click here to skip directly to page content
Media Access Group  Versión en español
About Us Services and Products Research and Development Resources Get Involved

A wealth of information for producers, broadcasters, distributors, exhibitors, consumers, parents, and educators.


MAG Guide Vol. 2

Producing Programs and Videos for Viewers with Vision Impairment
If your production company or network would like to create television programs and/or videos for viewers who are either blind or visually impaired, the Descriptive Video Service®( (DVS®() can provide the necessary services and information. A nonprofit service of the Media Access Group at WGBH, DVS prepares descriptive narration of key visual elements, making TV programs, feature films, home videos, and other visual media accessible to people with vision loss. Key visual elements are those elements that viewers with visual impairment would ordinarily miss, such as actions, costumes, gestures, facial expressions, scene changes, and onscreen text. Inserted within the natural pauses in dialogue and narration, audible descriptions of important visual details help to engage viewers who are blind or visually impaired with the story.

Should your production schedule or budget prevent you from engaging the services of DVS, there are relatively simple ways to modify your script and soundtrack production process in order to make your visual content more accessible to this growing audience. Regardless of how you choose to produce an accessible TV or video product, you'll increase both its value and viewership significantly by enabling millions of viewers with vision loss to "watch," enjoy, and learn!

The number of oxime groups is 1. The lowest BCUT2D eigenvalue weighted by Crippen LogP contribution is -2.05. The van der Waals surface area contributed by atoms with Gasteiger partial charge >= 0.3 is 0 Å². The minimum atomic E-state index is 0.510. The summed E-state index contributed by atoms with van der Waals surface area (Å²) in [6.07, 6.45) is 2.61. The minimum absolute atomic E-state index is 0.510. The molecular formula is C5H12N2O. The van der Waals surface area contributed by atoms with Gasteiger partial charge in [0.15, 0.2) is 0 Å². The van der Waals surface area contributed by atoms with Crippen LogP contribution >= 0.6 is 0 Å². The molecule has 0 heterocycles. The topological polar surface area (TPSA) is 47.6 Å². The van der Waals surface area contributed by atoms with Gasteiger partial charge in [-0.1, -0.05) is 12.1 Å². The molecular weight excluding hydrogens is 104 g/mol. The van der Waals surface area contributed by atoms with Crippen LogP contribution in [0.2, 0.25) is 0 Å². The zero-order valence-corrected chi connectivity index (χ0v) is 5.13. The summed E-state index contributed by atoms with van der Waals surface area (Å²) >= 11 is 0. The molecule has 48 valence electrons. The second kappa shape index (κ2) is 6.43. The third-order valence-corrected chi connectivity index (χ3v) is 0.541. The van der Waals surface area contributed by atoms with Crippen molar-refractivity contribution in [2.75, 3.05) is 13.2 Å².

Basic Script and Production Tips for Increasing Accessibility
  • The narrator's voiceover script should describe all key visual elements necessary for the full understanding of the onscreen presentation.
    Visual: people riding bikes
    Non-accessible script: "Exercise is good for everyone."
    Accessible script: "Exercise, such as riding a bicycle, is good for everyone."

  • The voiceover should include all words or text that appear on the screen (chyrons), such as names, titles, dates, and locations.
    Visual: Chyron reads "Albert Smith, Curator, Museum of Science" over video of Mr. Smith talking.
    Non-accessible script: Cuts to Mr. Smith saying: "When I first saw the Tyrannosaurus Rex..."
    Accessible script: "Albert Smith, curator of the Museum of Science, explains his reaction: 'When I first saw the Tyrannosaurus Rex....'"

  • The voiceover should set up and identify the source of significant sounds before they occur, particularly if the source is not clear.
    Visual: A girl throws a ball, which hits and knocks down a lamp.
    Non-accessible script: sound of a crash without explanation.
    Accessible script: "Sara throws a ball, which hits a lamp." SFX: "Crash!"
  • When describing where a person or object is located, or how to do something, the script should use the most specific language possible; vague terms often rely upon additional visual information to be fully understood.
    Visual: A man is standing beside a tree, showing how to tie up a horse.
    Non-accessible script: "Stand here and tie the rope like this."
    Accessible script: "Stand next to the tree and wrap the rope around the trunk."

Producing for the Web
The Media Access Group at WGBH has developed a free, do-it-yourself software tool for creating description and captioning for digitized media, such as online education courses and other multimedia with video clips. The Media Access Generator, known as MAGpie, is compatible with both PC and Mac formats. For more information and to download the software, visit ncam.wgbh.org.

Resources
For additional information on programs broadcast with description, accessible home videos, DVDs, and theatrical films, Contact us.


















Caption Services Description Services NCAM